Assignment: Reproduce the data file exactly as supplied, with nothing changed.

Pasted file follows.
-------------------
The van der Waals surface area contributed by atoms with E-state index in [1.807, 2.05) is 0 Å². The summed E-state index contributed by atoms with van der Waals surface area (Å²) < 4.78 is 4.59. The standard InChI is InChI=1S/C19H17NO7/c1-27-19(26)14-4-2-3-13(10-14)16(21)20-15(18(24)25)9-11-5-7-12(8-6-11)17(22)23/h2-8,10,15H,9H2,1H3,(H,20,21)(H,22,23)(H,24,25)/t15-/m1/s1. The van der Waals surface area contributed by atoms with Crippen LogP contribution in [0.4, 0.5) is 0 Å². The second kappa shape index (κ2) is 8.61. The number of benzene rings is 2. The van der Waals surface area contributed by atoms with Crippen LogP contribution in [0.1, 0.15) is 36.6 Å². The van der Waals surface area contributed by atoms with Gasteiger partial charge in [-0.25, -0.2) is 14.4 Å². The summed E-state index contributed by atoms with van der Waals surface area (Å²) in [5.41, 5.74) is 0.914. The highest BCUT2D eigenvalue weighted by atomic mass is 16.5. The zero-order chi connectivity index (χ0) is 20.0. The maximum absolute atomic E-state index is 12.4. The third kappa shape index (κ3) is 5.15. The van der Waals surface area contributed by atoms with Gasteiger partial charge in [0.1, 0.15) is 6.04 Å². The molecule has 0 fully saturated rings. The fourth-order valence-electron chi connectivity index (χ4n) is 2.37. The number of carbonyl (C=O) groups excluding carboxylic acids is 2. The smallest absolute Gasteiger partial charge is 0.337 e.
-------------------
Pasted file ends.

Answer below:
The van der Waals surface area contributed by atoms with E-state index in [1.807, 2.05) is 0 Å². The summed E-state index contributed by atoms with van der Waals surface area (Å²) < 4.78 is 4.59. The standard InChI is InChI=1S/C19H17NO7/c1-27-19(26)14-4-2-3-13(10-14)16(21)20-15(18(24)25)9-11-5-7-12(8-6-11)17(22)23/h2-8,10,15H,9H2,1H3,(H,20,21)(H,22,23)(H,24,25)/t15-/m1/s1. The van der Waals surface area contributed by atoms with Crippen LogP contribution in [0.4, 0.5) is 0 Å². The second kappa shape index (κ2) is 8.61. The number of benzene rings is 2. The van der Waals surface area contributed by atoms with Crippen LogP contribution in [0.1, 0.15) is 36.6 Å². The van der Waals surface area contributed by atoms with Gasteiger partial charge in [-0.25, -0.2) is 14.4 Å². The summed E-state index contributed by atoms with van der Waals surface area (Å²) in [5.41, 5.74) is 0.914. The highest BCUT2D eigenvalue weighted by atomic mass is 16.5. The zero-order chi connectivity index (χ0) is 20.0. The maximum absolute atomic E-state index is 12.4. The third kappa shape index (κ3) is 5.15. The van der Waals surface area contributed by atoms with Gasteiger partial charge in [0.1, 0.15) is 6.04 Å². The molecule has 0 fully saturated rings. The fourth-order valence-electron chi connectivity index (χ4n) is 2.37. The number of carbonyl (C=O) groups excluding carboxylic acids is 2. The smallest absolute Gasteiger partial charge is 0.337 e.